Analyses - fuzzy logic based habitat modelling
We modelled the suitability of the areas around Svalbard (extent of analyses - see Fig. 1) for little auk foraging using a weighted linear combination fuzzy logic model. We used fuzzy linear transformation function for SST in July, fuzzy small transformation function for sea depth and distance from the colony to the foraging grounds and binary function for presence/absence of marginal sea ice zone in July (Table 1). We weighted the particular factors based on expert knowledge giving the highest scores to factors important for C. glacialis, i.e. SST and presence of marginal sea ice zone42 (Table 1). At the defuzzification stage of analyses, we chose the following two thresholds to predict the distribution of little auk foraging positions:
0.9 - with high accuracy for ‘high-Arctic’ Spitsbergen colonies (97%) but worse performance for all colonies (64%) and ‘boreo-Arctic’ colony (41%). This represents a conservative response to climate change with foraging restricted only to optimal, cold water areas reflecting current feeding habitats of population breeding on Spitsbergen (hereafter ‘restricted response’).
0.7 - with high accuracy for all colonies (92%, in that 87% for ‘boreo-Arctic’ foraging areas around Bjørnøya). This reflects Svalbard-wide plasticity in little auk reaction to environmental changes meaning foraging in a wider range of temperatures reflecting a full range of current feeding niches including both ‘high-Arctic’ and boreo-Arctic’ conditions (hereafter ‘flexible response’).
Detailed description of fuzzy logic approach can be found as Supplementary Information. We performed all fuzzy logic modelling in ArcMap 10.3.1.
Analyses - climate change scenarios
To predict habitat suitability in conditions of predicted climate amelioration, we considered two scenarios – an increase of SST temperature in July by 1 °C and one by 2 °C. A temperature increase of 2 °C by the end of the century is expected in the Barents Sea50, and is also considered in scenarios for zooplankton distribution in this area42,51. We prepared SST +1 °C and +2 °C scenarios maps in ArcMap 10.3.1 based on maps used in current condition analyses. We also predicted position of MIZ in July by adding 1 °C and by 2 °C to the current values. We implemented those data in fuzzy logic sets describing future conditions (Fig. 2).
To assess current and future conditions on foraging grounds at cost-effective distances from the colony, we calculated area of suitable habitats in 60 and 130 km buffer zones around studied colonies representing medians of maximal straight-line distance to little auk foraging positions recorded in Hornsund (60 km) and Magdalenefjorden (129 km)36 and the maximal flight range of individuals from Bjørnøya (132 km)38. We excluded land and areas on the east coast of Spitsbergen from the zones. Results of GPS-tracking and at-sea surveys indicate that little auks do not fly over land, and that birds from colonies from the west coast of Spitsbergen do not explore the east coast of Spitsbergen12,36,52. We calculated the area of suitable foraging grounds in both buffer zones using present and predicted conditions considering two defuzzification thresholds 0.7 and 0.9 representing flexible and restricted type responses characterized above.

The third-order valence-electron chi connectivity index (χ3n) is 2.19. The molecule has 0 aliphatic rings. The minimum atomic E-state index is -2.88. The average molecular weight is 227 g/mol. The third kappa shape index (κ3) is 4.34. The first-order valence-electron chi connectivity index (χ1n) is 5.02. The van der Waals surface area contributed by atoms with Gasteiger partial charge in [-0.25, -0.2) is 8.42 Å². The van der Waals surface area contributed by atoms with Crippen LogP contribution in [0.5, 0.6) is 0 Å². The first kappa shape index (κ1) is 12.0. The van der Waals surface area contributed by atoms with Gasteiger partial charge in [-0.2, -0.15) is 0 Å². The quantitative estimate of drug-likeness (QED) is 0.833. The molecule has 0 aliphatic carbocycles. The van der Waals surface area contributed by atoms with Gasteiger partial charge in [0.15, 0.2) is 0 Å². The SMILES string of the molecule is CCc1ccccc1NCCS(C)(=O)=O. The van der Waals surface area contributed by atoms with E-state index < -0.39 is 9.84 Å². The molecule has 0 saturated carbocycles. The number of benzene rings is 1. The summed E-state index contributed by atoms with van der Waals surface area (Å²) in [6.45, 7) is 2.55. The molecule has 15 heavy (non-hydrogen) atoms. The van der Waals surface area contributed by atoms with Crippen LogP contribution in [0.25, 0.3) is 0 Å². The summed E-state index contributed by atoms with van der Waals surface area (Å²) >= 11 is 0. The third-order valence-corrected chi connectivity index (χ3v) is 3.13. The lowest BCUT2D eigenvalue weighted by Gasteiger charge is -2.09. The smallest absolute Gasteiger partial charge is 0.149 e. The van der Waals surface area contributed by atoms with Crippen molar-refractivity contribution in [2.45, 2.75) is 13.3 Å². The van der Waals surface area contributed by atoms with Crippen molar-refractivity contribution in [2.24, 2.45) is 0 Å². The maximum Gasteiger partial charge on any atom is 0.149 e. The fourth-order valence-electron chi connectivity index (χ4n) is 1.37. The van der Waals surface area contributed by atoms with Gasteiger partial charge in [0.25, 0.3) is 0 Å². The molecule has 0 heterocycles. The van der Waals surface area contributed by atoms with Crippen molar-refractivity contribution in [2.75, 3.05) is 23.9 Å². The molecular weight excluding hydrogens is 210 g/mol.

The datasets generated during and/or analysed during the current study are available from the corresponding author upon reasonable request.
Current environmental conditions
The foraging conditions around ‘boreo-Arctic’ Bjørnøya were best characterized by enhanced SST values, up to 7.8 °C (Figs 2, 3 and 4), with no overlap in SST values with the other two, ‘high-Arctic’ colonies (Figs 3 and 4). Birds from ‘high-Arctic’ Hornsund and Magdalenefjorden foraged in significantly colder water (≤3.64 °C) compared to ‘boreo-Arctic’ Bjørnøya. Foraging areas with the lowest range of SST (~0 °C) located over deep water zones (>−500 m) in MIZ were used exclusively by birds from Magdalenefjorden (Figs 3 and 4). Distribution of distances from colony to foraging points differed between all colonies (Fig. 4). Birds from ‘boreo-Arctic’ Bjørnøya and ‘high-Arctic’ Magdalenefjorden foraged both in close (up to 60 km) and distant locations (above 100 km). Distant locations were characterized by a lower SST than closer locations (0–1 °C vs 1.5–2.5 °C in Magdalenefjorden and 4–6 °C vs 6–8 °C on Bjørnøya). In the Hornsund area, little auks foraged in close locations with intermediate SST (2–4 °C) compared to foraging grounds in Bjørnøya and Magdalenefjorden (Fig. 4).
The conditional regression tree show that all input variables, i.e. SST, sea depth, presence of MIZ and distance to the colony, characterized significantly foraging habitat of GPS-equipped little auks (Fig. 5). All foraging points have been split into those with SST values ≤3.6 °C and >3.6 °C (split 1). The higher SST group (Node 11) was represented by positions recorded exclusively around ‘boreo-Arctic’ Bjørnøya. The colder SST group (≤3.6 °C), observed mainly in Hornsund and Magdalenefjorden, has been split further (split 2) given presence (Node 12) and absence of MIZ (Node 3). Node 12 represents exclusively little auks from Magdalenefjorden exploring MIZ. Node 3 representing birds foraging outside MIZ and has been further split by mean SST ≤2.0 °C (Node 4) and >2.0 °C (Node 5). Node 4 is represented mainly by foraging position in Magdalenefjorden and singular positions from Hornsund and Bjørnøya. The group >2.0 °C (Node 5) has been split by distance from the colony into close located ≤32.8 km (Node 6) and distant, >32.8 km (Node 11). The distant foraging positions group is represented exclusively by foraging grounds around Hornsund. Close foraging areas group (Node 6) has been split into two nodes differing in SST, i.e. between 2.0 °C and 2.3 °C and (Node 7) and between 2.3 °C and 3.6 °C (Node 8). The former node is represented by birds from Hornsund and Magdalenefjorden. The latter has been distinguished into two nodes differing in sea depth, i.e. ≤−130.2 m (Node 9) and >−130.2 m (Node 10), respectively. Both nodes 9 and 10 are represented mainly by birds from Hornsund (Fig. 5).